The Rise of Mobile Money
Mobile money

Everyone knows that mobile payments are the next big thing. And it might be: mobile culture is booming and smartphone numbers continue to climb. But this market is still very fluid, and different market actors mean different things when they talk about payments. In a presentation for a conferencethis week we identified six different types of emerging digital payments, at different stages of their transition to the online and digital world.

  • Parallel currencies: virtual worlds currencies such as Linden dollars
  • Marketing currencies: Airmiles, club cards
  • Complementary currencies: local currencies such as the Brixton pound
  • Non-fiat currencies: grey unofficial currencies such as Argentina’s so-called “blue dollar”
  • Stored value systems: gift cards, transit cards, and so on
  • P2P transactions: enabling digital transfer of money between individuals.

On top of this, of course, there are players who are using an effective online presence to cannibalise existing payments players (a lot of PayPal’s business comes through making online transactions simpler than credit card companies can). And then of course there are the ‘wallet’ companies such as Google, who effectively promise to put a digital wrap around some or all of the above.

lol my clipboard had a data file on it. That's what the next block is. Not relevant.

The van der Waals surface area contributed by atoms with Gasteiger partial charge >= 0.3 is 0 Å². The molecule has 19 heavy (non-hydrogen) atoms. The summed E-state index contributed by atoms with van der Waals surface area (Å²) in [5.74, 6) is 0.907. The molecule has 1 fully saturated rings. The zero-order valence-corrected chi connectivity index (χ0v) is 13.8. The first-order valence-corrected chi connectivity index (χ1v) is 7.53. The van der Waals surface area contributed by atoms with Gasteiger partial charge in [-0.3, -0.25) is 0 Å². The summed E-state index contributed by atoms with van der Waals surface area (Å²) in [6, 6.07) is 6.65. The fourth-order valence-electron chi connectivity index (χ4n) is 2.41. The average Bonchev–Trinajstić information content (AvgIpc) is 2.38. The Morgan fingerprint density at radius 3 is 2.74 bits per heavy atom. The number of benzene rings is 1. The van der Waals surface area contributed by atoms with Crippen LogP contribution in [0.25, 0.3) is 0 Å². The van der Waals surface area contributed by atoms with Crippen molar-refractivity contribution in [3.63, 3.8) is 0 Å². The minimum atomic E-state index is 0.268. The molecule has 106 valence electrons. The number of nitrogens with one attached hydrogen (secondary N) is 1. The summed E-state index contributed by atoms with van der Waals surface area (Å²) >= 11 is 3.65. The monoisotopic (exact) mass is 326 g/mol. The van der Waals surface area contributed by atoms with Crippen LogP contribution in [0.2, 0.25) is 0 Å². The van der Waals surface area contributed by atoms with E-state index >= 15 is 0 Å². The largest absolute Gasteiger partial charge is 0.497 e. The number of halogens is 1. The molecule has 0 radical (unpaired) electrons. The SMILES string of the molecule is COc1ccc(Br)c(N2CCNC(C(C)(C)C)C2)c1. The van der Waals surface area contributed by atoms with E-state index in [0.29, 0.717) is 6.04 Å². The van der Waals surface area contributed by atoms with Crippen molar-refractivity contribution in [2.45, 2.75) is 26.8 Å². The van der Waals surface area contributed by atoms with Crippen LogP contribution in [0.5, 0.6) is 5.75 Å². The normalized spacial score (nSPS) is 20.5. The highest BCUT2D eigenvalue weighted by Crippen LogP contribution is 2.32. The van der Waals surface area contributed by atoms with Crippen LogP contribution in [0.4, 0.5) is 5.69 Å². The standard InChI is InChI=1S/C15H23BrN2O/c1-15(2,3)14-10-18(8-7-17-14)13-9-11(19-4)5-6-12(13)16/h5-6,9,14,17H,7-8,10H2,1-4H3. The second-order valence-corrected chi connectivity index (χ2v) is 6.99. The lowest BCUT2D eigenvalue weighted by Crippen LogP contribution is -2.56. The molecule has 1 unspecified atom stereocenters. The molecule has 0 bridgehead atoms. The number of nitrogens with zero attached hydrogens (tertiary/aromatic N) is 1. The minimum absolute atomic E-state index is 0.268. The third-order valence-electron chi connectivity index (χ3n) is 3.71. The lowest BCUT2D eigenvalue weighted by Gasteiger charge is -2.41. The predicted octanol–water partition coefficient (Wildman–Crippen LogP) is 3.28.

Money is inherently abstract; as Terry Pratchett once observed, it’s really only about confidence. In a pre-digital world that confidence was maintained by the state producing coins and notes, guaranteeing their value, and enforcing their use by law, or by banks agreeing to honour the paper claims made on them by customers. The digital world opens up this monopoly, as it has done in other sectors, and it also extends the payments moment backwards and forwards in time by adding information to it.

But for all of the technology trends that are pushing the market, there are others that might hold it back. The internet is becoming a darker place, with increasing spamming, phishing, and fraud. The notion of putting everything ‘in the cloud’ may become less appealing to consumers than providers imagine. At the same time there is increasing hostility to corporations and political elites, which may push people away from mainstream players and mainstream currencies (part of Bitcoin’s appeal). Alternative currencies prosper in depressions. And as austerity programmes increasingly look like a war on their people by governments using their currencies as a weapon, the alternatives look more appealing.

For marketers and innovators there are still opportunities here to create new propositions. In particular, those that have existing loyalty schemes are already in the currency business. In the short run, digital and mobile payment success can come from saving consumers time and money. In the longer term it is about re-shaping value – and sharing that value with consumers.

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